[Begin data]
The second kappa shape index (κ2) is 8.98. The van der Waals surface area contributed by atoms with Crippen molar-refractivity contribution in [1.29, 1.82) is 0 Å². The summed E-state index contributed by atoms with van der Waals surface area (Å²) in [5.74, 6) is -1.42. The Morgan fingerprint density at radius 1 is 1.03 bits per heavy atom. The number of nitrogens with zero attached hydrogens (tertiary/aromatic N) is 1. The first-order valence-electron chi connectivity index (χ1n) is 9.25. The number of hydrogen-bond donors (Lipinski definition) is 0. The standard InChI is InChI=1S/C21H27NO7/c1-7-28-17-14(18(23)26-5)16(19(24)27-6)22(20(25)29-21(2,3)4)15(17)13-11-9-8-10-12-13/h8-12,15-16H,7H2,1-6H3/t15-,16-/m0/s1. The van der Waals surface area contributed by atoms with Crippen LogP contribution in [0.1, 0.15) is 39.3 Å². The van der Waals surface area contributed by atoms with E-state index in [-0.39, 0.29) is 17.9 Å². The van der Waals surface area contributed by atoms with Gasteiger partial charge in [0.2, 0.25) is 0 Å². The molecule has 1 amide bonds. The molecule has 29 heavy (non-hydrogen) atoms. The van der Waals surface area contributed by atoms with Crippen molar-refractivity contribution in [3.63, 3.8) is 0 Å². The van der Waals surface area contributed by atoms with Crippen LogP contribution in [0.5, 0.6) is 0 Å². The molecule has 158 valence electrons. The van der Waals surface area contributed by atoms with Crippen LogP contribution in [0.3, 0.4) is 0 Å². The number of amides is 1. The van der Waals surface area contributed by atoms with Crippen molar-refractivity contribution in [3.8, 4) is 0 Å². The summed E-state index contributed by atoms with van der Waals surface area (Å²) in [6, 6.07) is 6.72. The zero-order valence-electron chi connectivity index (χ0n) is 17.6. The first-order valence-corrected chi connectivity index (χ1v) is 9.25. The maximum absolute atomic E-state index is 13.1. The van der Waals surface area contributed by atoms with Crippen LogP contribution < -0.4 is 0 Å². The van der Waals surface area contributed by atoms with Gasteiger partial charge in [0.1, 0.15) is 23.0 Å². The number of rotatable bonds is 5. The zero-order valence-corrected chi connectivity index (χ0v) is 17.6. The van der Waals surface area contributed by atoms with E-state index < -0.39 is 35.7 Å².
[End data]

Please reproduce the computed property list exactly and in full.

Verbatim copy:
The second kappa shape index (κ2) is 8.98. The van der Waals surface area contributed by atoms with Crippen molar-refractivity contribution in [1.29, 1.82) is 0 Å². The summed E-state index contributed by atoms with van der Waals surface area (Å²) in [5.74, 6) is -1.42. The Morgan fingerprint density at radius 1 is 1.03 bits per heavy atom. The number of nitrogens with zero attached hydrogens (tertiary/aromatic N) is 1. The first-order valence-electron chi connectivity index (χ1n) is 9.25. The number of hydrogen-bond donors (Lipinski definition) is 0. The standard InChI is InChI=1S/C21H27NO7/c1-7-28-17-14(18(23)26-5)16(19(24)27-6)22(20(25)29-21(2,3)4)15(17)13-11-9-8-10-12-13/h8-12,15-16H,7H2,1-6H3/t15-,16-/m0/s1. The van der Waals surface area contributed by atoms with Crippen LogP contribution in [0.1, 0.15) is 39.3 Å². The van der Waals surface area contributed by atoms with E-state index in [-0.39, 0.29) is 17.9 Å². The van der Waals surface area contributed by atoms with Gasteiger partial charge in [0.2, 0.25) is 0 Å². The molecule has 1 amide bonds. The molecule has 29 heavy (non-hydrogen) atoms. The van der Waals surface area contributed by atoms with Crippen molar-refractivity contribution in [3.63, 3.8) is 0 Å². The van der Waals surface area contributed by atoms with Crippen LogP contribution in [0.5, 0.6) is 0 Å². The molecule has 158 valence electrons. The van der Waals surface area contributed by atoms with Crippen LogP contribution in [0.3, 0.4) is 0 Å². The number of amides is 1. The van der Waals surface area contributed by atoms with Crippen molar-refractivity contribution in [3.8, 4) is 0 Å². The summed E-state index contributed by atoms with van der Waals surface area (Å²) in [6, 6.07) is 6.72. The zero-order valence-electron chi connectivity index (χ0n) is 17.6. The first-order valence-corrected chi connectivity index (χ1v) is 9.25. The maximum absolute atomic E-state index is 13.1. The van der Waals surface area contributed by atoms with Crippen LogP contribution < -0.4 is 0 Å². The van der Waals surface area contributed by atoms with Gasteiger partial charge in [0.1, 0.15) is 23.0 Å². The number of rotatable bonds is 5. The zero-order valence-corrected chi connectivity index (χ0v) is 17.6. The van der Waals surface area contributed by atoms with E-state index < -0.39 is 35.7 Å².